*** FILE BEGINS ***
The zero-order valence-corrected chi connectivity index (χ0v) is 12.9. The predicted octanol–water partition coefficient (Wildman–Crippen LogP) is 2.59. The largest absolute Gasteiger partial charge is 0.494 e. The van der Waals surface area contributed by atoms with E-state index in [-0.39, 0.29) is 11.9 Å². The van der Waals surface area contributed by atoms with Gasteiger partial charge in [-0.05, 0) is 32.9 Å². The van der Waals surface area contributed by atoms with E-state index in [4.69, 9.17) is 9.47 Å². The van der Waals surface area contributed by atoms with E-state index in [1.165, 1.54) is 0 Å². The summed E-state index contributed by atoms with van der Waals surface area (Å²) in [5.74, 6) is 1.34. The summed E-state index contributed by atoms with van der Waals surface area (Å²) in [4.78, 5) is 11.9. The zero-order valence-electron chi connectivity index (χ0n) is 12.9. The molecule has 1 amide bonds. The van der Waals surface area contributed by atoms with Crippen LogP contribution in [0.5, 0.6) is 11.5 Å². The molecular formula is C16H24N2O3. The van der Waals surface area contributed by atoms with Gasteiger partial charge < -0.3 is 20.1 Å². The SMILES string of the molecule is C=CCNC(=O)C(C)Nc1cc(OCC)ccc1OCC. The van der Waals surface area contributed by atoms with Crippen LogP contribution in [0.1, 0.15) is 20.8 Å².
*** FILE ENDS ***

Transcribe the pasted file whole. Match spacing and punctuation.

The zero-order valence-corrected chi connectivity index (χ0v) is 12.9. The predicted octanol–water partition coefficient (Wildman–Crippen LogP) is 2.59. The largest absolute Gasteiger partial charge is 0.494 e. The van der Waals surface area contributed by atoms with E-state index in [-0.39, 0.29) is 11.9 Å². The van der Waals surface area contributed by atoms with Gasteiger partial charge in [-0.05, 0) is 32.9 Å². The van der Waals surface area contributed by atoms with E-state index in [4.69, 9.17) is 9.47 Å². The van der Waals surface area contributed by atoms with E-state index in [1.165, 1.54) is 0 Å². The summed E-state index contributed by atoms with van der Waals surface area (Å²) in [5.74, 6) is 1.34. The summed E-state index contributed by atoms with van der Waals surface area (Å²) in [4.78, 5) is 11.9. The zero-order valence-electron chi connectivity index (χ0n) is 12.9. The molecule has 1 amide bonds. The van der Waals surface area contributed by atoms with Crippen LogP contribution in [0.5, 0.6) is 11.5 Å². The molecular formula is C16H24N2O3. The van der Waals surface area contributed by atoms with Gasteiger partial charge < -0.3 is 20.1 Å². The SMILES string of the molecule is C=CCNC(=O)C(C)Nc1cc(OCC)ccc1OCC. The van der Waals surface area contributed by atoms with Crippen LogP contribution in [0.1, 0.15) is 20.8 Å².